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Do-It-Yourself Aligner Therapy Is Bad Medicine

Initiating orthodontic aligner treatment without direct supervision of a dental professional increases the risk of oral complications and adverse outcomes.

In 1997, the U.S. Food and Drug Administration relaxed regulations requiring pharmaceutical companies to list side effects when promoting their medications. This heralded the start of direct-to-consumer drug advertising.1 Following this change in health care marketing, there has been growing interest in the “do-it-yourself” approach to health care — particularly over the past decade. Today, the profession of orthodontics is experiencing the effects of this sea change thanks to the introduction of aligner therapy offered to consumers without oversight of a licensed oral health professional.

Around the country, state legislatures and state dental boards are taking a hard look at the provision of orthodontic services with little to no professional supervision after initial models (some of which are made from impressions provided by patients) or intraoral scans (often done without the supervision of a licensed dentist) are sent to the company. The firm uses these to fabricate a series of aligners designed to straighten teeth and correct the bite. In some states, this scrutiny has resulted in litigation to restrict some aspects of providing dental care without professional supervision.

Passed last October, California Assembly Bill 1519 includes a provision supported by the California Dental Association that requires radiographic or equivalent bone imaging before the correction of “malpositions” of teeth.2 Opponents of the legislation argued the bill would restrict access to care for the economically and socially disadvantaged. They portrayed the situation as one in which teledentistry for the underserved would be unduly impacted due to the additional cost of imaging that is now required before teeth are moved within the supporting bony structures.

KEY QUESTIONS TO CONSIDER

This brings to the forefront questions that we in the orthodontic profession — as well as the overall dental profession — need to ask patients who are considering moving teeth without radiographic imaging of the dentition and supporting structures. As health care providers, we are held to the principles of medical ethics, which include nonmaleficence, or do no harm. How can we justify tooth movement without knowing the condition of the dentition’s supporting structures?

Professional evaluation is mandatory to ensure safe and effective treatment. This should include careful assessment of the:

  • Condition of alveolar bone and housing
  • Presence of disease within the bone that is not visible upon examination of the oral cavity and surrounding structures
  • Status of the roots of the teeth not determined by visual examination
  • Position of unerupted teeth
  • Potential loss of root structure due to inappropriate tooth movement

Some have asked, “Why such a fuss about moving teeth with aligners only, without the use of braces?” It does not matter where the force used to move teeth originates — be it aligners, fixed appliances or other types of removable appliances. All tooth movement — regardless of the forces applied — subjects the dentition to the possibility of:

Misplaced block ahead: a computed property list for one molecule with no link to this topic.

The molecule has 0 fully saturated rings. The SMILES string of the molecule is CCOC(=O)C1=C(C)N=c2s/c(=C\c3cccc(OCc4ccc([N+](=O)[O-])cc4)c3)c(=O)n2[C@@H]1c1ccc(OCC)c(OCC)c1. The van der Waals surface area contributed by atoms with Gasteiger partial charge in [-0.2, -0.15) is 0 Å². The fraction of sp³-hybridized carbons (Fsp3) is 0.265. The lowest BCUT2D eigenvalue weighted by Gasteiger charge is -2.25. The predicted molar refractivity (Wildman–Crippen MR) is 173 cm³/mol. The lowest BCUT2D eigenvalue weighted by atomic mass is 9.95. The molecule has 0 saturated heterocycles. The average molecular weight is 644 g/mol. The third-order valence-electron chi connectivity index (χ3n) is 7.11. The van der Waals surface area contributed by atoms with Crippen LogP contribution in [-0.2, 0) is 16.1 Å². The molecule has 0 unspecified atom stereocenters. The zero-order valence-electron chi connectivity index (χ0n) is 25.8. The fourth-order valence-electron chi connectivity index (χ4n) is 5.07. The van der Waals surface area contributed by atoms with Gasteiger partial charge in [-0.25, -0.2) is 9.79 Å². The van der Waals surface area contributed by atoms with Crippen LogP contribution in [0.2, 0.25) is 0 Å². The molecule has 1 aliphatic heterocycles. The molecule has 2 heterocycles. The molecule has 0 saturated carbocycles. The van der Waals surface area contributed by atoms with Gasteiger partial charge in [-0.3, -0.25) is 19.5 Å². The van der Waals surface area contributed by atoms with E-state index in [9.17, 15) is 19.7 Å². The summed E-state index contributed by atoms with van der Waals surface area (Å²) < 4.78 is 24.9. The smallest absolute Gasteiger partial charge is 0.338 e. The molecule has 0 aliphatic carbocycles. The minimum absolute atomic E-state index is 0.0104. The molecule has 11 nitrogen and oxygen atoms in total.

• Root resorption
  • Periodontal implications, including the hard and soft tissues
  • Movement of roots into each other, other anatomical entities that could prove harmful, and out of the alveolar housing

These types of complications can occur even with the best diagnosis, treatment plan, and execution of the treatment plan. In light of this, what are the possibilities for untoward effects of tooth movement if images of the supporting structures are not taken prior to tooth movement?

Ultimately, a key question is whether dental and orthodontic professionals are truly part of a larger group of health care providers who recognize disease processes that may primarily manifest in other parts of the body, but also have implications for the hard or soft oral tissues? And, if so, is foregoing radiographic imaging in order to reduce the cost of treatment neglecting our interdisciplinary responsibilities to the patient?

The last question I pose is who will bear the responsibility and subsequent liability when, in our haste to reduce cost and neglect necessary imaging prior to treatment, a tumor or metastatic lesion goes undiagnosed, when dentition is lost due to inappropriate tooth movement or compromised periodontium, or a promised result cannot be delivered due to unfavorable growth or, in some cases, no growth?

CONCLUSION

Speaking as a member of the orthodontic specialty for the better part of four decades, I suggest it is ill advised and neglectful to initiate orthodontic treatment without radiographic imaging. As a profession, we should resist this trend to self-treat without initial radiographs. I would not treat my spouse, children, loved ones, or any of my patients without radiographs, and for others to do so is to lessen these patients’ importance in society. And that is wrong.

REFERENCES

  1.  World Health Organization. Direct-to-Consumer Advertising Under Fire. Available at: who.int/bulletin/volumes/87/8/09-040809/en/. Accessed February 5, 2020.
  2. California Legislative Information. Assembly Bill No. 1519 Healing Arts 2019–2020. Available at: https://leginfo.legislature.ca.gov/faces/billTextClient.xhtml?bill_ id=201920200AB1519. Accessed February 5, 2020.

From Decisions in Dentistry. March 2020;6(3):8–9.

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